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What The Church and Its Leaders Should Learn from Joe Paterno

November 10th, 2011
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I have watched and listened and read, with increasing disgust, the story about Joe Paterno and his negligent handling of the sexual assault on young boys by one of his football team’s coaches. The story is sick enough in itself, the details of which will make you literally feel like vomiting, but nearly as revolting is the reaction of many people to Paterno’s firing. It points how utterly stupid the entire college sport scene has become and particularly, college football. But how can the Church learn from this situation? Kudos to Al Mohler for some excellent thoughts and reflection on the entire sick and sordid incident. Here are Mohler’s comments from his web site.

No one thought it would end this way. Joe Paterno, the legendary head football coach at Penn State University heard of his firing by the school’s board of trustees by phone last night. Just two weeks after achieving the most wins of any NCAA Division One football coach in history, Paterno was fired. His firing — a necessary action by the Penn State board of trustees — holds lessons for us all.

Almost a decade ago, a graduate assistant told Coach Paterno that an assistant coach, Jerry Sandusky, had been observed forcing a young boy into a sexual act in the school’s football locker room showers. Sandusky was himself a big name in Penn State football, and he was considered a likely successor to Paterno if the head coach had retired. Sandusky also ran a non-profit organization for boys, and he brought the boys onto the Penn State campus. He continued to do so even after his own retirement from Penn State’s coaching staff.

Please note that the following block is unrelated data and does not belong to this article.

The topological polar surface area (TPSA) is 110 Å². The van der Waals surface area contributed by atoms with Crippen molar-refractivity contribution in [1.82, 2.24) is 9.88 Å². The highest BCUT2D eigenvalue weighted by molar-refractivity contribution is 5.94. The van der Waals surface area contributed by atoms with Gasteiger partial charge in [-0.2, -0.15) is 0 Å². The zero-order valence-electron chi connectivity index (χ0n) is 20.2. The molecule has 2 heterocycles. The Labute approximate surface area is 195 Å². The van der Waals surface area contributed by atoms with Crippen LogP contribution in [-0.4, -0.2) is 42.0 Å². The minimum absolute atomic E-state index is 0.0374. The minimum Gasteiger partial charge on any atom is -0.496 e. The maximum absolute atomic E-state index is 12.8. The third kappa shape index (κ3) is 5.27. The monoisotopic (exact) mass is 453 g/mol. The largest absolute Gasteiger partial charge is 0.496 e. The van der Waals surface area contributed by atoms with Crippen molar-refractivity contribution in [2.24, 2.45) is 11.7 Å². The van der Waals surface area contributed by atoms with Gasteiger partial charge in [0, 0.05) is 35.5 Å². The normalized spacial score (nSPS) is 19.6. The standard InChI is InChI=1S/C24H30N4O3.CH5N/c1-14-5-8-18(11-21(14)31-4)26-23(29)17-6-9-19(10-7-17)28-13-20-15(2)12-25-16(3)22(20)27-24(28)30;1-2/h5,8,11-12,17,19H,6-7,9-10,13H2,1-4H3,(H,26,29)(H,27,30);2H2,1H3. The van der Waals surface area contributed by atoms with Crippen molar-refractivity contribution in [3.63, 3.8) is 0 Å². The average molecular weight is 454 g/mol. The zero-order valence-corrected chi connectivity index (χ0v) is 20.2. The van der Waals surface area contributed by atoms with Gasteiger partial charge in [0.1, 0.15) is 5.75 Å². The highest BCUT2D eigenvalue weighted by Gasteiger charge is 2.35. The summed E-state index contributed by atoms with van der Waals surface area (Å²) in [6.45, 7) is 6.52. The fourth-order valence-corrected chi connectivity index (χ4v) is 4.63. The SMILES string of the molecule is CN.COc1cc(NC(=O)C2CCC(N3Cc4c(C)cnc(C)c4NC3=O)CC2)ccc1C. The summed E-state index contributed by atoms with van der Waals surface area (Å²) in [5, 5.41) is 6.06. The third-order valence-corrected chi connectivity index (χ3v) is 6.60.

After hearing the report, Paterno informed university officials of the accusation. At that point, little or nothing seems to have happened. The scandal broke into public view last Saturday, when Sandusky was arrested and charged with 40 felony counts of sexual abuse involving young boys. Penn State had been harboring a serial child sex abuser. Also arrested were the university’s athletic director and its senior vice president of business and finance. Both were charged with failure to report the abuse and with perjury.

What about Paterno and the university’s president, Graham B. Spanier? The Pennsylvania grand jury said that both men had knowledge of the 2002 first-hand report of abuse, and neither contacted the police. Furthermore, Sandusky was allowed some use of university facilities even long after this report. Paterno went back to coaching football. Spanier went back to raising money and building the school’s reputation. Jerry Sandusky had every opportunity to keep on sexually abusing young boys.

When the facts became known, the firings of both Paterno and Spanier were inevitable and necessary. Both men had credible knowledge that young boys were being sexually abused, and neither did anything effective to stop it. Most crucially, neither man did what they should have done within minutes of hearing the first report — contact law enforcement immediately.

Every single coach, athletic director, and college or university president awoke this morning to a changed world. Nothing will ever be the same again. The firing of Joe Paterno will send shock waves through the entire world of higher education. A man who a day before had announced under pressure that he would retire at the end of the season was told by phone that he would never coach another game. Penn State University will forever be associated with a scandal the likes of which college athletics has, thankfully, never seen before.

But the world has not only changed for college athletics. The detonation of the Penn State scandal must shake the entire nation into a new moral awareness. Any failure to report and to stop the sexual abuse of children must be made inconceivable. The moral irresponsibility that Penn State officials demonstrated in this tragedy may well be criminal. There can be no doubt that all of these officials bear responsibility for allowing a sexual predator to continue his attacks.